World food waste is estimated to be 40%

Food wastage is a worldwide problem. Whilst global food production is more than sufficient for the planet’s entire population, the tragedy is that millions of tonnes goes straight into landfills, even as far too many people go completely without food-or with too little.

Roughly one third of the food produced in the world for human consumption every year — approximately 1.3 billion tonnes — gets lost or wasted, with the subject receiving increasing attention from the UN and other international organisations.

In the USA, reportedly, half of all food produced is thrown away. In the UK, the country’s largest supermarket chain, Tesco, discarded the equivalent of 119 million meals in the last financial year (2015/16). This equates to a staggering one in every 100 food products that Tesco sells. And all this is before considering food thrown away after purchase. Developed countries, who share much of the blame for this problem, are finally starting to take this issue seriously and awareness is slowly increasing. Tesco has taken the initiative of publishing details of the efforts made by the company to reduce wastage on its website.

Tesco is marketed with the tagline “Every little helps”, which is a good fit for an initiative launched by the Bohra community in Pune, India, to tackle food waste in community functions. Inspired by Syedna Mufaddal Saifuddin’sTUS pronouncements that every last grain should be consumed with nothing thrown away, measures have been implemented to cut down on excess and waste.

(The following was reported by

The head of the project in Pune, Husain Hebatullah, commented, “We started four years back by going to community events and collecting leftover food, which we would then distribute among the needy. Looking at the amount of wastage, we started questioning the quantity of food being produced. And so we began looking at ways in which we could bring that down.”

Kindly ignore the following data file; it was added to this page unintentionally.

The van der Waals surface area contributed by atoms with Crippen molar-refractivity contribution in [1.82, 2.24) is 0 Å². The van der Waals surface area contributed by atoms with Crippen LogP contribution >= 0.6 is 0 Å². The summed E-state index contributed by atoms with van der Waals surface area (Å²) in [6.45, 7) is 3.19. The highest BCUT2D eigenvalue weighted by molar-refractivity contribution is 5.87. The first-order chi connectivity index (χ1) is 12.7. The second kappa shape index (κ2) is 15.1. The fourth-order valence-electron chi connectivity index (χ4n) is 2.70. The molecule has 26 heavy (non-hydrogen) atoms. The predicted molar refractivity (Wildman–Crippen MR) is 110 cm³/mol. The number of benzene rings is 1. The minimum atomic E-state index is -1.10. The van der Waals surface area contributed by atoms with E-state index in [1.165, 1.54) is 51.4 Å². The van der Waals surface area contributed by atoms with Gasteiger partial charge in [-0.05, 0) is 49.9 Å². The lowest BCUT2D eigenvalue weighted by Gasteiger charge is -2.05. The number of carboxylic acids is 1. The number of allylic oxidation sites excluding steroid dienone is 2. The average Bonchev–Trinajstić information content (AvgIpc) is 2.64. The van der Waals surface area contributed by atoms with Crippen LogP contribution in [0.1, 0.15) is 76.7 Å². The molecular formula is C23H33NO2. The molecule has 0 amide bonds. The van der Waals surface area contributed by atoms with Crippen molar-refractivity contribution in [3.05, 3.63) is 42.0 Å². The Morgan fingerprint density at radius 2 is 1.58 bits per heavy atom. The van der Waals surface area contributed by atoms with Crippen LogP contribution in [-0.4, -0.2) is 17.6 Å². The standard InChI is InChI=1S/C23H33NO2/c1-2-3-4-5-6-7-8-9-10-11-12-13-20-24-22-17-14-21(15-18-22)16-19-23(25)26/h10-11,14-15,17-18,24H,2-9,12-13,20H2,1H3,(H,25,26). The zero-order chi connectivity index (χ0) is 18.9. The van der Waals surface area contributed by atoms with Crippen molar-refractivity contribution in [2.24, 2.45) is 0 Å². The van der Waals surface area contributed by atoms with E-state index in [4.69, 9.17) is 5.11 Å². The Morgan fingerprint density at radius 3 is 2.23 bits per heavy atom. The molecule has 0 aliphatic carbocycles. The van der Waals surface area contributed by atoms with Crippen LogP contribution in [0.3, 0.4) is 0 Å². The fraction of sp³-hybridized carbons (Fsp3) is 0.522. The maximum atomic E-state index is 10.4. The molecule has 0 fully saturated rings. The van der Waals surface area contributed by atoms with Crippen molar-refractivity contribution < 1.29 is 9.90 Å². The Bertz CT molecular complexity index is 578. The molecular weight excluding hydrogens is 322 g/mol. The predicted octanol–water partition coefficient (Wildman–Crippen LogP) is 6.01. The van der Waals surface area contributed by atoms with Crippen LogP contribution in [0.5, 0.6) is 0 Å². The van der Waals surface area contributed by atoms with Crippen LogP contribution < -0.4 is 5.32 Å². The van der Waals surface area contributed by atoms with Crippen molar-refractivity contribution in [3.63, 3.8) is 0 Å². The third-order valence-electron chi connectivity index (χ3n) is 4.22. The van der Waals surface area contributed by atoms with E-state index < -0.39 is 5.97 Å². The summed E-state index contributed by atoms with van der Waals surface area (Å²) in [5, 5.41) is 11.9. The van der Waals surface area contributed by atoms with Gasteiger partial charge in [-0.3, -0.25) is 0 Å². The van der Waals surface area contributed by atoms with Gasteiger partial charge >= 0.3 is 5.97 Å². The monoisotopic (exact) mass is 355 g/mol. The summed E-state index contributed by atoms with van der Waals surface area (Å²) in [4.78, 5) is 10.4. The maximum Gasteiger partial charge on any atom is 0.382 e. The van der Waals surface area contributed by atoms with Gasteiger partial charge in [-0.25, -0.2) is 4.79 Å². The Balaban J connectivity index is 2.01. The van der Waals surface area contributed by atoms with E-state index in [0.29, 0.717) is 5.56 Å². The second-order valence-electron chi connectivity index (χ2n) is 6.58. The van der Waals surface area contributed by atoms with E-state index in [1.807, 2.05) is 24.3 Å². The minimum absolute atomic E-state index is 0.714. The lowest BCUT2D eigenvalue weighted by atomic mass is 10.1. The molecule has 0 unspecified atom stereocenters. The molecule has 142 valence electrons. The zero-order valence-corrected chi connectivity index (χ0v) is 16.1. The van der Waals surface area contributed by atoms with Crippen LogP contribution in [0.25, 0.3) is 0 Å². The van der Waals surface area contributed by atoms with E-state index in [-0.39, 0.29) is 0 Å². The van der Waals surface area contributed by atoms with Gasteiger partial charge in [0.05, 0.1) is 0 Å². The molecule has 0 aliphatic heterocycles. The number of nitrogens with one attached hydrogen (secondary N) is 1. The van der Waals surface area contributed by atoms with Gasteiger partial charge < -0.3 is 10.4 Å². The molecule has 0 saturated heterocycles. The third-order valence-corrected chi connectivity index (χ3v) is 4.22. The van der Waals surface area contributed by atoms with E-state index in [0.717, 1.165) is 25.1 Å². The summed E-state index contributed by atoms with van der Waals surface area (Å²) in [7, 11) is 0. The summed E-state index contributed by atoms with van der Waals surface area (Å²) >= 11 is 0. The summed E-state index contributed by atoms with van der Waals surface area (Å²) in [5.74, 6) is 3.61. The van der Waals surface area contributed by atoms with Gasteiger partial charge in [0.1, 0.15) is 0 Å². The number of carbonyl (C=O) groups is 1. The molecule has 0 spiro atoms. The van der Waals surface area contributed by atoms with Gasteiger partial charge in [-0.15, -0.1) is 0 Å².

Hebatullah said that they started by approaching those hosting the functions and requesting the invitee list from them.

“Once we had the list we saved all the phone numbers and sent messages to every invitee, asking them whether they would be attending. We then gave the host the RSVP numbers, who in turn informed the caterer – and food was prepared accordingly,” he explained.

Tasting success, an app was developed – ‘Izan RSVP’ (‘izan’ means invitation) – to automate and refine the process. “Now the host could upload the list of invitees on their mobile, through the app. The app then sent out a message with an RSVP link to each invitee, and on clicking through, a personalized message greeted them, and they were able to confirm attendance as well as give numbers, which the app collated.”

“If they didn’t respond, the app automatically sent out a reminder after some days. Finally, if they still didn’t respond, we made phone calls. The app then finalised the attendee list and sent that back to the host.”

According to Hebatullah, in the last three to four months the team has helped save nearly Rs 500,000 from handling just twenty events through the app – simply by collating precise numbers. “Even after this, there is some excess food which is collected by our team and distributed among the underprivileged at night,” he explained.

“If others are interested in undertaking similar projects, we will be more than happy to help them.”


The Izan app is currently available on Android with an iOS version under development and expected to be completed within the next couple of months.

The idea was developed by Huzefa Patrawala and Husain Hebatullah who are now running the scheme. A nominal fee of Rs 20/- (about US$0.30) is charged per thaal – eight guests – in accordance with the guest list.

Around 25 jamaats have inquired about the use of the app in their own cities and towns and it is hoped these will be put into action soon. For further information jamaats are welcome to contact Mr Huzefa Patrawala on +91 9028745119.

Izan app statistics
Using the app